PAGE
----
Ganga Tulsi, Gangotri: homonym or different species?

Tulsi, an aromatic medicinal plant finds its special place in Hinduism. It is often said that the worship of lord Vishnu is incomplete without Tulsi. But the species of Tulsi used for worshipping the deity varies from place to place. Be it the famous Vrindavan, Badrinath or Gangotri, the variants of Tulsi vary altogether. Mostly Ocimum tenuiflorum or Ocimum sanctum L. belonging to the family Lamiaceae is used as holy basil, however in Badrinath, Badri Tulsi (Origanum vulgare) forms an important part of offerings to the lord. In Gangotri, twigs of Ganga Tulsi (Artemisa acrorum Ledeb. now A. gmelinii Web. ex Stechm): Russian Wormwood, ‘Ganga Tulsi’, ‘Chamra’, ‘Kala-purcha’ is used to worship the goddess.

© Badrinath temple
© Gaṅgōtrī temple

Tulsi, a sacred plant in Hinduism is also considered as the manifestation of goddess Tulsi. The leaves of the plant are essential in the worship of lord Vishnu. It is native to the Indian subcontinent and widespread as a cultivated plant throughout the Southeast Asian countries. However, at altitudes beyond 10,000 ft it’s difficult for O. tenuiflorum to flourish but various species of Oreganum sp. and Artemisa sp. are ecologically adapted to survive in these temperate climatic zones.

©Artemisa acrorum Ledeb. now A. gmelinii Web. ex Stechm): Russian Wormwood, ‘Ganga Tulsi’, ‘Chamra’, ‘Kala-purcha’

Due to ecological and climatic variations, it is difficult to cultivate Ocimum tenuiflorum or Ocimum sanctum L. at high altitudes, hence, the locally available medicinally important aromatic plant species are preferred to worship the deities.

© Landscape near Gaṅgōtrī

Ganga Tulsi’, ‘chamra’, ‘Kala-purcha’ herb is usually 0.5-0.9 m. high found in the dry alpine region from 2300-3000 m. In Malari and Niti the herb is used as incense and also offered to the local deities. The leaf twig is offered in Gangotri temple and is known as ‘Ganga Tulsi’.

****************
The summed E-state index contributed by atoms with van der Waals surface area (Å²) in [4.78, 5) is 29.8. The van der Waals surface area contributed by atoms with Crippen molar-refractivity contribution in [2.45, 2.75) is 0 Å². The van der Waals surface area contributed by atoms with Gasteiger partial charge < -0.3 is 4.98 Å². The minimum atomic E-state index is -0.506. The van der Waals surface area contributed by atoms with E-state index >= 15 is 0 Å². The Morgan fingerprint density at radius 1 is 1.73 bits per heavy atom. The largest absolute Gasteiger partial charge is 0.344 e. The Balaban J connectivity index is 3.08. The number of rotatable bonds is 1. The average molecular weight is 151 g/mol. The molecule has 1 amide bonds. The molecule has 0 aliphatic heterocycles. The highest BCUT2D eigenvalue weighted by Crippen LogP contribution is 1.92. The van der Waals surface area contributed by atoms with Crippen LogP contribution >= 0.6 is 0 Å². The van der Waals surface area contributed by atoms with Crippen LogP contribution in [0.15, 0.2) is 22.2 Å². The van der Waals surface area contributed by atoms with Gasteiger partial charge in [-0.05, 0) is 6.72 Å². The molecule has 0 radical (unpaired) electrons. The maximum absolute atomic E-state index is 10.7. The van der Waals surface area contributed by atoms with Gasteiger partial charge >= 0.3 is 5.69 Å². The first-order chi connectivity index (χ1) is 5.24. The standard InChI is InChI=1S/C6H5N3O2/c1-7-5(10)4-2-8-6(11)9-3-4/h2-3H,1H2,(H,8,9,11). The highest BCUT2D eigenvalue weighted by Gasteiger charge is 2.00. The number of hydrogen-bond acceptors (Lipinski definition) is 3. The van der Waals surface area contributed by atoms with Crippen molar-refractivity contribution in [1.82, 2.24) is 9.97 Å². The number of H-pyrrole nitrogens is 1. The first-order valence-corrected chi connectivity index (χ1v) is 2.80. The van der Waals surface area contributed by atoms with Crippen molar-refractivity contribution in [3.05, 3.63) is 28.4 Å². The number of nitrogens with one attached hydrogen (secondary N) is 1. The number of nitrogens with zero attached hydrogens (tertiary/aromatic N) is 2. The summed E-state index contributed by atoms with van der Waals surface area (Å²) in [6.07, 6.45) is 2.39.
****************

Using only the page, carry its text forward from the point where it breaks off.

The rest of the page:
© Bhagirathi river in Gangotri

The essential oil and chemical constituents of Ganga Tulsi mainly comprise of limonene (45.6%), borneol (11.1%), farnesol (9.2%),thujyl alcohol(9.0%), geranyl acetate (6.9%), α-pinene (6.5%), nerol(3.6%), thujone (2.8%), thujyl acetate (0.9%),cineole (0.2%) Shah [19] and (Annual Report CIMAP, 1983-84). Due to meagre conservation efforts the plant species is facing threat in its natural habitat due to over extraction. During the course of my visit to Gaṅgōtrī, i could see that littering plastics is a serious concern. Eupatorium species is also slowly paving its way to dominate the forest floor. Significant adoption of conservation measures to protect the biodiversity and landscape is eminent in the region. My humble request to the tourists to travel responsibly to protect the sanctity of the ecosystem in the upper reaches of the Himalayas.

© Bhagirathi river in Gangotri
© Bhagirathi river near Gaṅgōtrī

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Published by Dr. Chandrima Debi

Hi, I am Chandrima Debi. I am a Doctorate in Forestry and an independent researcher. Ever since childhood, I experienced deep-rooted connection with nature, forest and wildlife. I have written various research articles, case studies based on geology, forests, medicinal plants, biodiversity and conservation. Through this blog I share my experiences with nature and forests around us and aid towards the protection and conservation of biodiversity, wildlife and the values associated.

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